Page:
PRESIDENT of the TT Olympic Committee Brian Lewis is upset over the omission of sprinter Michelle Lee Ahye from the Olympic women's 100-metre final on Saturday in Tokyo, Japan.
Lewis said Team TTO's chef de mission Lovie Santana was not given a fair opportunity to get a hearing to appeal after Ahye missed out on one of the eight spots in the final, despite having the eighth fastest time in the semis.
Ahye, running in semifinal two, clocked a season’s best 11.00 seconds to finish third on Saturday morning (TT time).
Only the top two in each of the three semifinals qualified automatically for the final, therefore Ahye would have been hoping to qualify as one of the fastest losers.
However, Daryll Neita of Great Britain grabbed the eighth and final spot in the final after finishing fourth in semifinal three in 11.00 as well.
Neita was given the nod as her exact time across the line was 10.992 while Ahye clocked 10.993.
Switzerland's Ajla del Ponte, who qualified automatically after placing second in semifinal one, ran a slower 11.01.
On Twitter, Ahye said, “Still give thanks. God is good, walked away with a season’s best.”
In an interview with Newsday, Lewis called on the authorities to show more respect to TT officials.
“World Athletics and (president of World Athletics) Sebastian Coe have to be called to account. You can’t be talking about putting athletes first and talking about fairness and justice and equity and you don’t have a process that is fair. You have people dealing and interacting with people in a dismissive way as if they just don’t care,” Lewis said.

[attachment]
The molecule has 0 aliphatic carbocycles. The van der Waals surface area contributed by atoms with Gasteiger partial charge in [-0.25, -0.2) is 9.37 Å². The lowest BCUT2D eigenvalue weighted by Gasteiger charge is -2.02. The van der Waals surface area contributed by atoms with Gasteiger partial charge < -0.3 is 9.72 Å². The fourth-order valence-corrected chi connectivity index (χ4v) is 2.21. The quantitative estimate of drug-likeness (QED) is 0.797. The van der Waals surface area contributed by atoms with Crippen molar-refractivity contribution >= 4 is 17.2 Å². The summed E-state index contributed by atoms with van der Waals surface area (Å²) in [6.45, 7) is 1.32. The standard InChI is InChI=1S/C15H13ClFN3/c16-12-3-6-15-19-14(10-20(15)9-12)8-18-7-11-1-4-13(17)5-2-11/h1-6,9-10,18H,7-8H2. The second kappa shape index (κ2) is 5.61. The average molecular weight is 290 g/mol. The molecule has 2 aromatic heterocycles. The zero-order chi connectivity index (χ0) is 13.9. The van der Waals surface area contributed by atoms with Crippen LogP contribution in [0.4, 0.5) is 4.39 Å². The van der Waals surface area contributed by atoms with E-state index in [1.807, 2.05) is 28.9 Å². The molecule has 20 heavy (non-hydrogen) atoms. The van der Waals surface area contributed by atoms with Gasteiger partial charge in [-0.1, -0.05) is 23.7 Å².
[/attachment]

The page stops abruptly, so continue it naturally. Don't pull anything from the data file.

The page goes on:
The TTOC boss said there were several factors Santana would have argued, including the wind factor.
In Ahye’s semifinal the wind was -0.2 and in Neita’s semifinal the runners had the benefit of +0.3 tailwind.
“It is not the same race, it is two different races. It’s two different wind factors.”
The attempt by the TTOC to get a hearing fell on deaf ears as the women’s 100m final was held less than three hours after the semifinals were completed.
Lewis said a fair solution was staring the IOC in the face.
“Again, our point is we don’t want to leave out (Neita). You have a ninth lane. This is a literal dead heat to the naked eye. If you were watching your photo camera you would not literally be able to separate them.
“This is not usual circumstances…but when situations happen that may be a little bit different for what your rules anticipated, what you expect is at least a hearing.
"At the end of the day this is the Olympic final. It comes once every four years. This is not the case where we want you to 'X out' another athlete. What we ask is for consideration on the basis of these situations.”
Lewis said some may argue they were being “sore losers” but these people did not “sacrifice” and “fight hard” for the last five years to make an Olympic dream a reality.
“The next Olympics is 2024. It does not matter who like Michelle-Lee Ahye or don’t like Michelle-Lee Ahye… look at the facts as they are.
"All the TTOC, team TT